It’s that time of year again – the vegetarian festival is upon us. This is the time of year when observant Thais eat only vegetarian food for ten days as a sort of penance for all the suffering that meat-eating causes for the rest of the year. It’s a good idea, if you’re of that mindset, but I usually spend those ten days actively seeking out shops, stalls, and restaurants that don’t have that annoying yellow flag that says jae (เจ), which means vegetarian.
“I’ll just keep walking…”
I’ve got nothing against vegetarian food, and quite enjoy non-meat food whenever I have it. But the food that’s commonly served during the Thailand vegetarian festival is not very good – indeed, it’s often very unhealthy. That’s why I propose that we change the name of the festival to: The Deep Fried Starch Festival.
While you can no doubt find healthy dishes if you try – veggies and mushroom noodles and various bean dishes, etc. – it seems that many people overlook that fact that just because something lacks meat does not mean it’s healthy.
Of course, health is not the point of the festival, but still…the majority of food you see is some variation of starch or dough or tofu friend in oil and quite often dipped in sugar.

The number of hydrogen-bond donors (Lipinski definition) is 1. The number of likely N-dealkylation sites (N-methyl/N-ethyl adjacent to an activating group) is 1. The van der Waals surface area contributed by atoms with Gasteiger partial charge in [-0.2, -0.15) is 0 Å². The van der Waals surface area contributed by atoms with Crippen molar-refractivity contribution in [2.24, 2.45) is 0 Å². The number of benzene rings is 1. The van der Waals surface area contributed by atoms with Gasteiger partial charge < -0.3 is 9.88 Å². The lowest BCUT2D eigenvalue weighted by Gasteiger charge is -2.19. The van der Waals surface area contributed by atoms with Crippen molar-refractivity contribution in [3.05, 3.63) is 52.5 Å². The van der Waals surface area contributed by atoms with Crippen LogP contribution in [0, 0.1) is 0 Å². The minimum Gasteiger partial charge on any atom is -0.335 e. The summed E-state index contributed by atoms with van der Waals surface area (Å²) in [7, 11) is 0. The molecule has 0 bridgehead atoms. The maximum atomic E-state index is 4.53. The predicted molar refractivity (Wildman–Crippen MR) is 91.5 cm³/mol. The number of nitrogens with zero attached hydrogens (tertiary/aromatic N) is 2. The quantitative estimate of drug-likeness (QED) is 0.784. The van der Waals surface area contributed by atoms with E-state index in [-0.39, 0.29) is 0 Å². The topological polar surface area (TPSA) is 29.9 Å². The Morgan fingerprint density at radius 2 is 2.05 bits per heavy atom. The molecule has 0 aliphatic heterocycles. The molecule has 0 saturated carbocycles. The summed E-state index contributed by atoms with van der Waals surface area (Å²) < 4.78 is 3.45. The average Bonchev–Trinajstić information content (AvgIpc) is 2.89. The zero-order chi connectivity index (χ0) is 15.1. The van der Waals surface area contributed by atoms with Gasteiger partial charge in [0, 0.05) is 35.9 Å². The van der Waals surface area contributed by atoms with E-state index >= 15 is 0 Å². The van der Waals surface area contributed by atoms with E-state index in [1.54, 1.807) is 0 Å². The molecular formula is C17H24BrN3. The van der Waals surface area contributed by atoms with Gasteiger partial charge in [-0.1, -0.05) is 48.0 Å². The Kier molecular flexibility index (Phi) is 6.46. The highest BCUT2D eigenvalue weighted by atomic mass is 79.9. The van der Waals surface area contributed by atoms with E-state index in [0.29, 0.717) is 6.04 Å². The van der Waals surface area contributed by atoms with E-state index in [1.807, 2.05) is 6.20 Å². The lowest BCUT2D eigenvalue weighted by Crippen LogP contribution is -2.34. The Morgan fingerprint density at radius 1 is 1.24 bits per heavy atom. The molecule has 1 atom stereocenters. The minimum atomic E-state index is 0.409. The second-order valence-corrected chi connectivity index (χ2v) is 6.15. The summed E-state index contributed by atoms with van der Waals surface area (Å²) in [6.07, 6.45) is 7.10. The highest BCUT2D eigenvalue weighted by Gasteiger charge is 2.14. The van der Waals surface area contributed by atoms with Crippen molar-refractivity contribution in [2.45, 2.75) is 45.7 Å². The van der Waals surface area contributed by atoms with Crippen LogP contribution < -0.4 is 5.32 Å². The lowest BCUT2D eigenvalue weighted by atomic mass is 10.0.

“No meat but 900 calories per bite? It’s like eating broccoli!”
And let’s not forget the incredible amounts of candy, sugar, syrup, sweetened milk, chocolate, and other confectionery that’s sold on every corner. It’s a real shame because as I said, vegetarian food can be done really well. Have you ever had Indian vegetarian food? It’s divine! Tweeter Neil Shelley summed it up nicely in a response to my tweet:
@BkkGreg so much scope in vegetarian food and yet we are presented with this tasteless slop year after year
— Neil Shelley (@NeilShelley) September 30, 2016
These are great if you enjoy eating moist cardboard and minced bean curds.
So as the masses spend another 2.74% of their year avoiding meat, I suggest we change the name of the festival to reflect that majority of food that you’ll find for sale. It probably won’t catch on, but they can’t say I never pushed for truth in advertising.